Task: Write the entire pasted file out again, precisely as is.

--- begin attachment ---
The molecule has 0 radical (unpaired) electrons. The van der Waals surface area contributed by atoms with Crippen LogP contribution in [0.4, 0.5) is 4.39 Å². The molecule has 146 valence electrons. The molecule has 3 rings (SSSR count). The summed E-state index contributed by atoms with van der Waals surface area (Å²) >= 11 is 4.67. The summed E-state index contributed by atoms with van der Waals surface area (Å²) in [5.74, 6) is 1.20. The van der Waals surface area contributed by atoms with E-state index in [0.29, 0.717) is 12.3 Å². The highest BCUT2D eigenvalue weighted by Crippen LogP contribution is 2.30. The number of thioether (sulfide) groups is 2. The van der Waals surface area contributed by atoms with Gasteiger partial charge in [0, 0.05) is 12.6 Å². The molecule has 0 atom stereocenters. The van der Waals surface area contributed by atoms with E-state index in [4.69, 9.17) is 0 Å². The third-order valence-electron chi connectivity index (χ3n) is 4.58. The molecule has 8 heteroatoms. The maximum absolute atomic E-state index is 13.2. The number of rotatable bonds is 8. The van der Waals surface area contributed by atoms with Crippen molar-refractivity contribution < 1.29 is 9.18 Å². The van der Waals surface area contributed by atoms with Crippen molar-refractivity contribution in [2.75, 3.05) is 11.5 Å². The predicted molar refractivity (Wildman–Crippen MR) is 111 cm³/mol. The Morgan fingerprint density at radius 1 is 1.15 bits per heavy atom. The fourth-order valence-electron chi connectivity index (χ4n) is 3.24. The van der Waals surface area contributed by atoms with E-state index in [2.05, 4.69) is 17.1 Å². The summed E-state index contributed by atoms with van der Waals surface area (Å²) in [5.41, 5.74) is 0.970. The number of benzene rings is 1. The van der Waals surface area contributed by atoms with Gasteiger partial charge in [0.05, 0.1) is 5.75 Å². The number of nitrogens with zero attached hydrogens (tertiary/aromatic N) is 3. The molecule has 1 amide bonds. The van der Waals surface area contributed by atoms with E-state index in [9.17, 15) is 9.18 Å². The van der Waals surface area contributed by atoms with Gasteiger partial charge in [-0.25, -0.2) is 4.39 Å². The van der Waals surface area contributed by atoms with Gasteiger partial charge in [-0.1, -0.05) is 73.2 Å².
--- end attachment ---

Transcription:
The molecule has 0 radical (unpaired) electrons. The van der Waals surface area contributed by atoms with Crippen LogP contribution in [0.4, 0.5) is 4.39 Å². The molecule has 146 valence electrons. The molecule has 3 rings (SSSR count). The summed E-state index contributed by atoms with van der Waals surface area (Å²) >= 11 is 4.67. The summed E-state index contributed by atoms with van der Waals surface area (Å²) in [5.74, 6) is 1.20. The van der Waals surface area contributed by atoms with E-state index in [0.29, 0.717) is 12.3 Å². The highest BCUT2D eigenvalue weighted by Crippen LogP contribution is 2.30. The number of thioether (sulfide) groups is 2. The van der Waals surface area contributed by atoms with Gasteiger partial charge in [0, 0.05) is 12.6 Å². The molecule has 0 atom stereocenters. The van der Waals surface area contributed by atoms with E-state index in [4.69, 9.17) is 0 Å². The third-order valence-electron chi connectivity index (χ3n) is 4.58. The molecule has 8 heteroatoms. The maximum absolute atomic E-state index is 13.2. The number of rotatable bonds is 8. The van der Waals surface area contributed by atoms with Crippen molar-refractivity contribution < 1.29 is 9.18 Å². The van der Waals surface area contributed by atoms with Crippen molar-refractivity contribution in [2.75, 3.05) is 11.5 Å². The predicted molar refractivity (Wildman–Crippen MR) is 111 cm³/mol. The Morgan fingerprint density at radius 1 is 1.15 bits per heavy atom. The fourth-order valence-electron chi connectivity index (χ4n) is 3.24. The van der Waals surface area contributed by atoms with E-state index in [2.05, 4.69) is 17.1 Å². The summed E-state index contributed by atoms with van der Waals surface area (Å²) in [5.41, 5.74) is 0.970. The number of benzene rings is 1. The van der Waals surface area contributed by atoms with Gasteiger partial charge in [0.05, 0.1) is 5.75 Å². The number of nitrogens with zero attached hydrogens (tertiary/aromatic N) is 3. The molecule has 1 amide bonds. The van der Waals surface area contributed by atoms with E-state index in [9.17, 15) is 9.18 Å². The van der Waals surface area contributed by atoms with Gasteiger partial charge in [-0.25, -0.2) is 4.39 Å². The van der Waals surface area contributed by atoms with Gasteiger partial charge in [-0.1, -0.05) is 73.2 Å².